Tommy Pounders greets his regulars by name, welcoming them out of the rainy December day into the warmth of JJ’s, a tiny diner on U.S. 72. It’s one of two restaurants in the Northwest Alabama town of Cherokee, population 1,000.
The lunch crowd fills nearly every table – guys on break from the chemical and paper manufacturing plants nearby; retired couples eating their usual; the former mayor and his wife chatting with neighbors; a pair of friends dressed head to toe in camouflage.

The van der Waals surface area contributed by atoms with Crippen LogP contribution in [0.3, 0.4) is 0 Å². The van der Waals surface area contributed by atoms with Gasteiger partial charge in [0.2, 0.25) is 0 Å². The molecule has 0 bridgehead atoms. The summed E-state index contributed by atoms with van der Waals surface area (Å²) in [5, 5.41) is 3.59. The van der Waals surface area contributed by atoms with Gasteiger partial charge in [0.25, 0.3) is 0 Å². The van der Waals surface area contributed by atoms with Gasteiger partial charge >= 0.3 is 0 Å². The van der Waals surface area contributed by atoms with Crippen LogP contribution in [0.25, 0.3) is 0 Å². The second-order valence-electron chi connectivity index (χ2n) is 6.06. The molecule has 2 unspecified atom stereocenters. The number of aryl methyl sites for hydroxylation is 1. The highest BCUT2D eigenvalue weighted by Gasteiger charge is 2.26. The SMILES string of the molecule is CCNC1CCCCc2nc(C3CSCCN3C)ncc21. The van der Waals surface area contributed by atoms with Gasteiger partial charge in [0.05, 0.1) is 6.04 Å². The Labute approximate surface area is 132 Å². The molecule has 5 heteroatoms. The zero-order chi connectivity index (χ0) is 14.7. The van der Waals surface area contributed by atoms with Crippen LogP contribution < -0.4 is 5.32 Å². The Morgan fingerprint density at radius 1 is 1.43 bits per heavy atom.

JJ’s is the kind of place where the waitress doesn’t bring menus to the table because everybody already knows what they want. It’s now owned by Pounders’ wife Janie, though there’s been a restaurant in that location since the highway was built in the 1960s.